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My Cat Is Eating Slower Than Usual, What’s Wrong? Vet Verified

Written by: Keri-Beth Clur

Last Updated on February 14, 2024 by Catster Editorial Team

cat not eating and looking at the food in the bowl

My Cat Is Eating Slower Than Usual, What’s Wrong? Vet Verified


Dr. Lauren Demos (DVM) Photo


Dr. Lauren Demos (DVM)


The information is current and up-to-date in accordance with the latest veterinarian research.

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You can learn a lot about your kitty by observing what, when, and how much they eat. Changes in their eating habits are also indicators that something might not be right with your cat, even if they’re still active and seemingly healthy. Cats try their best not to show illness or injury so as not to look vulnerable, which makes picking up on problems difficult.

Your cat could be eating slower than usual because of pain, anxiety, a change of food, or systematic issues. It’s important to get your cat to the vet to get checked over, especially if they also have a drop in appetite and other unusual symptoms. Let’s take a look at some of the common reasons why your cat could be eating slower than usual.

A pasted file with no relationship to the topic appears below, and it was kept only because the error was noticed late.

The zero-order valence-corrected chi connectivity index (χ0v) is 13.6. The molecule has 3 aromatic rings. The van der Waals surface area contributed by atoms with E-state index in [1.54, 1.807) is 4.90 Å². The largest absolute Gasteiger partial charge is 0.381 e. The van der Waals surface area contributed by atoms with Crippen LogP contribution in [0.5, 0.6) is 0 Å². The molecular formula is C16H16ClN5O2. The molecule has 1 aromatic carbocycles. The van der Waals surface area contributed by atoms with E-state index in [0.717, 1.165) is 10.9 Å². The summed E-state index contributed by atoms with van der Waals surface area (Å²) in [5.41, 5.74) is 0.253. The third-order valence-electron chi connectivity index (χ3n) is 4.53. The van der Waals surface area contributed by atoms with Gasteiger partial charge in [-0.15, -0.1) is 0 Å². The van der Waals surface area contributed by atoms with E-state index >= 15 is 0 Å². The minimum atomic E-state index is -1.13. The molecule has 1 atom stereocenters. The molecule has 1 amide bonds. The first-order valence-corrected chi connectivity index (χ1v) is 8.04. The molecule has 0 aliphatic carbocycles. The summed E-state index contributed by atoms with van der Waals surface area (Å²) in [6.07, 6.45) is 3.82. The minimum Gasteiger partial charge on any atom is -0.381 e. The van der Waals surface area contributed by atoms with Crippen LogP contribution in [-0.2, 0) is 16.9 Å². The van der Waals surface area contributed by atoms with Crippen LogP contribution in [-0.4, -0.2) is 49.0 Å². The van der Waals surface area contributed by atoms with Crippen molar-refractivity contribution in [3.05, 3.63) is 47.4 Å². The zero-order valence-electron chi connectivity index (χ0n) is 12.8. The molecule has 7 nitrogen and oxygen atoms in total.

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The 8 Reasons Cats Eat Slower Than Usual:

1. Dental Issues

Unfortunately, dental disease is common in felines and is often one of three types: gingivitis, periodontitis, or tooth resorption. All of these diseases are painful and can cause your cat to be reluctant to eat or to eat very slowly due to the discomfort it causes. As the disease progresses, your cat may stop eating completely.

It’s important to take your cat to the vet for regular teeth cleanings to prevent these diseases, as gingivitis is the result of a buildup of plaque. If a cat’s teeth aren’t cleaned often, damage can occur to the teeth and gums, causing inflammation, redness, and even bleeding. A cat with gingivitis may develop bad breath and drool. Periodontitis is the progression of gingivitis, is more serious, and can cause tooth loss.

2. Injury

woman holding her cat in vet clinic
Image Credit: Vladeep, Shutterstock

Watch to see if your cat is also having trouble drinking from their water bowl that is on the ground. If they do, they could have neck or back pain. Look for other signs of pain, such as ongoing meowing, urinating outside of their litterbox, poor grooming, and complaining when being picked up or cuddled. To determine how bad the injury is and what caused it, you’ll need to take your cat to the vet.

3. Hot Weather

If your cat is eating slower than usual, it could be because it’s a hot day, and the weather is making them less interested in their food. There is nothing to worry about if this is the case, as humans often eat less on a hot summer’s day, too. The good news is that this behavior should resolve itself soon.